Fig. 9
figure9

Flow cytometry analysis using A431 treated with MoO3 nanoparticles. a Control. b IC50 concentration of MoO3 nanoparticles

Gene Expression Studies

The probable mechanism for mitochondrial-mediated apoptosis was investigated through PCR analysis and ELISA. The expression of apoptotic genes such as Bax, Bcl2, and their protein expression was analyzed before and after treatment with IC50 concentration of the MoO3 nanoparticles. It is evident from Fig. 10a that there is an increase in the expression of BAX genes and a decrease in Bcl2 genes after treatment of A431 cell lines with MoO3. The increase in the apoptotic protein and the decrease in the anti-apoptotic protein destabilize the mitochondrial membrane which in turn pushes the cell into apoptotic phase (Table 4). The corresponding protein expression also confirmed that the cell is entering apoptotic phase by activating the BAX-Bcl2 pathway and represented in Fig. 10b.

Fig. 10
figure10

a Gene expression of A431 cells (A) before treatment and (B) after treatment with IC50 concentration of MoO3. b Protein expression of A431 cells

Table 4 Primer specification

Angiogenesis

An important parameter of tumor progression is metastasis, which is responsible for cancer cell migration to different parts of the system. Angiogenesis plays a major role in growth and development of any tumor. In addition, it also forms a pathway for the tumor cells to travel to various organs and establish the tumor microenvironment. Hence, a molecule which kills cancer cells and also inhibits angiogenesis would serve as an ideal anti-cancer drug. Molybdenum salts are said to have anti-angiogenic properties in nature [29]. Molybdenum ions serve as an excellent chelating agent for copper, a cofactor for enzymes supporting angiogenesis [30]. Cu ions are also known to support proliferation and migration of endothelial cells [31]. Thus, the anti-cancer nature of MoO3 nanoparticles was tested using various in vitro and in ovo experiments.

Endothelial Cell Migration

The main process of cancer progress is angiogenesis. The tumor mass which has developed harbors oxygen and nutrients for its development. The cancer cell thereby secretes a lot of cytokines that help in angiogenesis. Hence, a molecule that prevents the migration of endothelial cells and prevents angiogenesis can inhibit cancer prognosis. The ability of MoO3 to hinder angiogenesis was tested using endothelial cell migration [32]. A wound created on the plate of EA.hy926 cells was treated with IC50 concentration of MoO3 nanoparticles and the migration of the cells to cover the wounded area was sequentially photographed using a light microscope at regular time intervals. From Fig. 11, it is evident that the wound created on the control EA.hy926 cells was almost closed at the end of the eighth hour, whereas the wound treated with the MoO3 nanoparticles prevented the closure of the abrasion, by inhibiting the migration of EA.hy926 cells. It could be seen from Fig. 11 that the EA.hy926 cells did not die but stopped migrating. This experiment proves that MoO3 nanoparticles in addition to anti-cancer properties obstruct the migration of endothelial cells, restraining the development of nutritious blood vessels to the tumor tissue.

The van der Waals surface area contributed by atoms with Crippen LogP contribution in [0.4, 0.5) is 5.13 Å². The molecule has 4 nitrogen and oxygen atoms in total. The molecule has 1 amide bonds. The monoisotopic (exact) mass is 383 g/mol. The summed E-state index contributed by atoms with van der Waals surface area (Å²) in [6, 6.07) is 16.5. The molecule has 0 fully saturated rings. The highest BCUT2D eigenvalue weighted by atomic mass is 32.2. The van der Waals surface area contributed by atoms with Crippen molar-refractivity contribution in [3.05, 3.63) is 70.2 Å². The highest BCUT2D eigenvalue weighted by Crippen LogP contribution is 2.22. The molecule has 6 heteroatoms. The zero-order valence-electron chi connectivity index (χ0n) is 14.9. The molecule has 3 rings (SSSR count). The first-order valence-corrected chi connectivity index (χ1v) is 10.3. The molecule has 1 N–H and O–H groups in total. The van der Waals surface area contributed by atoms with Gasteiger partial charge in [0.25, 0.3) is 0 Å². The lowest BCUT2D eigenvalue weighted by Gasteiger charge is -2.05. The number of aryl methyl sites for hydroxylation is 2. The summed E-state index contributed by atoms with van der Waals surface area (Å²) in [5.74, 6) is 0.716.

Fig. 11
figure11

Migration of EA.hy926 cells treated with MoO3 nanoparticles

CAM Assay

Further, the anti-angiogenic property of MoO3 nanoparticles was tested in ovo using CAM assay. The 3-day-old chicks were treated with MoO3 nanoparticles and were observed for 72 h. Figure 12 clearly displays that the control samples showed good gradual development and thickening of capillaries marking the events of angiogenesis. Whereas the membranes treated with MoO3 did not show any development or thickening of vessels [28]. The control samples showed an increase in the capillaries after 24 h. These capillaries thickened uniformly into prominent blood vessels after 72 h. In the CAM cultured with MoO3 nanoparticles, there was no significant increase in the capillaries. This observation corroborated the in vitro endothelial migration experiment confirming the deterring role of MoO3 in angiogenesis.

Fig. 12
figure12

Anti-angiogenic property of MoO3 nanoparticles in CAM assay

Chick Aortic Arch Assay